Pegmatite bodies are usually of minor size compared to typical intrusive rock bodies. Pegmatite body size is on the order of magnitude of one to a few hundred meters. Compared to typical igneous rocks they are rather inhomogeneous and may show zones with different mineral assemblages. Crystal size and mineral assemblages are usually oriented parallel to the wall rock or even concentric for pegmatite lenses.[10]

Classification[edit]

Modern pegmatite classification schemes are strongly influenced by the depth-zone classification of granitic rocks published by Buddington (1959), and the Ginsburg & Rodionov (1960) and Ginsburg et al. (1979) classification which categorized pegmatites according to their depth of emplacement and relationship to metamorphism and granitic plutons. Cerny’s (1991) revision of that classification scheme is the most widely used classification of pegmatites today. Cerny’s (1991) pegmatite classification, which is a combination of emplacement depth, metamorphic grade and minor element content, has provided significant insight into the origin of pegmatitic melts and their relative degrees of fractionation. This classification has been widely accepted and is in general use today.[11]

Granitic pegmatites are commonly ranked into three hierarchies (class – family – type – subtype) depending upon their mineralogical-geochemical characteristics and depth of emplacement according to Cerny (1991). Classes are Abyssal, Muscovite, Rare-Element and Miarolitic. The Rare-Element Class is subdivided based on composition into LCT and NYF families: LCT for Lithium, Cesium, and Tantalum enrichment and NYF for Niobium, Yttrium, and Fluorine enrichment. Virtually all recent pegmatite descriptions classify pegmatites according to LCT- and NYF-types and subtypes. Another important contribution of the classification is the petrogenetic component of the classification, which shows the association of LCT pegmatites with mainly orogenic plutons, and NYF pegmatites with mainly anorogenic plutons.[12]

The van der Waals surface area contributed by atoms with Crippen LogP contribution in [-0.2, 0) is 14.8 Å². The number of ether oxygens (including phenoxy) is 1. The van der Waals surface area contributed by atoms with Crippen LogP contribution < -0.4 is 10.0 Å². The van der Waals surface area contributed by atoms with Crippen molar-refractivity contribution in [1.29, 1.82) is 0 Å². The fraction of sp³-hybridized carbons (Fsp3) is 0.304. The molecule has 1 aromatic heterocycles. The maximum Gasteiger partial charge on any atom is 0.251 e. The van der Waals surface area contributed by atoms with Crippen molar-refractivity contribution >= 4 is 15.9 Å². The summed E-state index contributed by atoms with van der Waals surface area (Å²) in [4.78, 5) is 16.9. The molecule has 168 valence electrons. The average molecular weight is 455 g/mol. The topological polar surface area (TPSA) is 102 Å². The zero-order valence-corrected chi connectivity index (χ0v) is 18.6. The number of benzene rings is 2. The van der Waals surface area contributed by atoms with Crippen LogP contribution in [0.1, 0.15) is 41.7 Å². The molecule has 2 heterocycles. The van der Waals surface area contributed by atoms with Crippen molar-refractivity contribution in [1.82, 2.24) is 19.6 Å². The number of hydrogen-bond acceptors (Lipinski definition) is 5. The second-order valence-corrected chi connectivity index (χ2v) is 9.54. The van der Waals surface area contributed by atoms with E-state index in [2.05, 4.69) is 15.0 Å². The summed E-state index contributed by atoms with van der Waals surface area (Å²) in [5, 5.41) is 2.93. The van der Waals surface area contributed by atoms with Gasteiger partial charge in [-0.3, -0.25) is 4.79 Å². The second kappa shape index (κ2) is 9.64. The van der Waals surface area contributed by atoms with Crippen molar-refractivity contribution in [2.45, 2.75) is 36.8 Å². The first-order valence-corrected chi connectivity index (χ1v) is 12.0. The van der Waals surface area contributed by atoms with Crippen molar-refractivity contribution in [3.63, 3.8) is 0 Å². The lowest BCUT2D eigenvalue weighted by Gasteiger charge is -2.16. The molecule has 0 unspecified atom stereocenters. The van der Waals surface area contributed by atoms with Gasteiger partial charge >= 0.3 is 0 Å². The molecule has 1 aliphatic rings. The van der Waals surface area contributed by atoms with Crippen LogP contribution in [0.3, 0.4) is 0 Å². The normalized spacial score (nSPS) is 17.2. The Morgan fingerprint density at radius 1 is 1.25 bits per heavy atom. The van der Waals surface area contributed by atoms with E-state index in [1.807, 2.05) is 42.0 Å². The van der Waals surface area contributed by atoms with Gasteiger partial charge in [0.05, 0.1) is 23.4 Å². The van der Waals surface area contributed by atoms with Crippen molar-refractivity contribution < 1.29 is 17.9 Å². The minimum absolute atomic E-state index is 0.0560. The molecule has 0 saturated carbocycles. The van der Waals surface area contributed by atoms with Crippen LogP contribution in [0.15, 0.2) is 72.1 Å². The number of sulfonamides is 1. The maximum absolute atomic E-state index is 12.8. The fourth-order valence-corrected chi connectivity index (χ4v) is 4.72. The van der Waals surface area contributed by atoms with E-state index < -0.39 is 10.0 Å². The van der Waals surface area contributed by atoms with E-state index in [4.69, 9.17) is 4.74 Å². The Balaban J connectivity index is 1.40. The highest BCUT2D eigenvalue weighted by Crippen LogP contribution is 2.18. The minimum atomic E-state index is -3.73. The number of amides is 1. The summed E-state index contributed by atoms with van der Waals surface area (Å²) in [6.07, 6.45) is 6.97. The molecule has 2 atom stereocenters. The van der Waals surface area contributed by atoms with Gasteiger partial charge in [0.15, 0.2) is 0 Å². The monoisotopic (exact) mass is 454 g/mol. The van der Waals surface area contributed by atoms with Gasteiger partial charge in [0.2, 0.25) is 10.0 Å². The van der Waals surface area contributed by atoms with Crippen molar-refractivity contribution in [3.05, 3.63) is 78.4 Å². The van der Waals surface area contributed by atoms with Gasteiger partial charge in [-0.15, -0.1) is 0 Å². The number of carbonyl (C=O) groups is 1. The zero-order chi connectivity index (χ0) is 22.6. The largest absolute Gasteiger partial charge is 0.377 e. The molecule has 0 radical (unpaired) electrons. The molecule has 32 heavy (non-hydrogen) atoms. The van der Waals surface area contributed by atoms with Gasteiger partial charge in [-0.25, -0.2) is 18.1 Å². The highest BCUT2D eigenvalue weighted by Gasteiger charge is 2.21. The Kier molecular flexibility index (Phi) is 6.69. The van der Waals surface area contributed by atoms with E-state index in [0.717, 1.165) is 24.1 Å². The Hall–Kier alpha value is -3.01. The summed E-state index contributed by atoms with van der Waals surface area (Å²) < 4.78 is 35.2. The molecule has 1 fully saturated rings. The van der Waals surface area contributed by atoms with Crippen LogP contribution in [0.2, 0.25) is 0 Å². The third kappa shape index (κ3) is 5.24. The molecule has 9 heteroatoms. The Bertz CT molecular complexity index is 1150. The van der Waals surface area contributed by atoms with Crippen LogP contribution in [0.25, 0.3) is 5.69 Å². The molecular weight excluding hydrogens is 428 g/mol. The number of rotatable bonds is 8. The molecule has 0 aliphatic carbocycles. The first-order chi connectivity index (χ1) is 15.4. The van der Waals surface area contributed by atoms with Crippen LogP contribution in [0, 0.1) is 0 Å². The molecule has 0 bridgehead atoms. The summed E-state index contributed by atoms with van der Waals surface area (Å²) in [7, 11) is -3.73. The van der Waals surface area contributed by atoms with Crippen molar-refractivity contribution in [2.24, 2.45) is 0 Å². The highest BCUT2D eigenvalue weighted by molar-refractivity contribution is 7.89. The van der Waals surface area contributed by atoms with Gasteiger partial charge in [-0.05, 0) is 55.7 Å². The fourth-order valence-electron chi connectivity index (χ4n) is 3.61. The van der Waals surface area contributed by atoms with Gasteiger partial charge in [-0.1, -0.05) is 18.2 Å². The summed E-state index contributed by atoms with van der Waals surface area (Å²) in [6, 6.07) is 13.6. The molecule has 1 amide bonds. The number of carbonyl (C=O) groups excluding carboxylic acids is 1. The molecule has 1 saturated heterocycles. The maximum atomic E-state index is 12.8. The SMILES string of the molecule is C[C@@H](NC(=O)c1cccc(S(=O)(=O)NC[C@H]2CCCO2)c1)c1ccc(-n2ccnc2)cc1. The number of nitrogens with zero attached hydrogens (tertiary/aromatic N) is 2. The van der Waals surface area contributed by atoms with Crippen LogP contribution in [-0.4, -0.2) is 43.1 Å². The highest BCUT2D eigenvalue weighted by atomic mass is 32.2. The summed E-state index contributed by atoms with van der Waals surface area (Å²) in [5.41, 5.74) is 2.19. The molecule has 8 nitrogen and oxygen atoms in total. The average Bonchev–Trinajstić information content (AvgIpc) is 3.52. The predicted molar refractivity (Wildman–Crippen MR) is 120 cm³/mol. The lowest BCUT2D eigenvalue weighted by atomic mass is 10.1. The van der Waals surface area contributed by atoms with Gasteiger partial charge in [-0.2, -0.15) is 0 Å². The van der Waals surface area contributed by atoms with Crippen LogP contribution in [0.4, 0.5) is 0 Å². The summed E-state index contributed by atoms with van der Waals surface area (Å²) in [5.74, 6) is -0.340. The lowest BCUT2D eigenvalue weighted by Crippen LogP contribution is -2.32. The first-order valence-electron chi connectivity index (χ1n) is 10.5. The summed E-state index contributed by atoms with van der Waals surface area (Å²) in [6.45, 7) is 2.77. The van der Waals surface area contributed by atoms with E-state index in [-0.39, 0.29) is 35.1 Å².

Petrology[edit]

Rose muscovite from the Harding pegmatite mine
Blue apatite crystals at the Harding pegmatite mine

Pegmatites form under conditions in which the rate of new crystal nucleation is much less than the rate of crystal growth. In other words, molecules in the fluid from which the crystals are growing are much more likely to join an existing crystal than to come together to start a new crystal. This favors growth of a few very large crystals. In normal igneous rocks, coarse texture is a result of slow cooling deep underground. However, the extraordinarily coarse texture of pegmatites must be a result of more than just slow cooling.[13] In fact, it is not clear if pegmatite forms by slow or rapid cooling.[14]

Pegmatites are widely believed to form from the last part of a magma body to crystallize. This final fluid fraction is highly enriched in volatile and trace elements.[15][3] The residual magma undergoes phase separation into a melt phase and a hydrous fluid phase saturated with silica, alkalis, and other elements.[8][16] Such phase separation requires formation from a wet magma, rich enough in water to saturate before more than two-thirds of the magma is crystallized. Otherwise, the separation of the fluid phase is difficult to explain. Granite requires a water content of 4 wt% at a pressure of 0.5 GPa, but only 1.5 wt% at 0.1 GPa, for phase separation to take place.[13]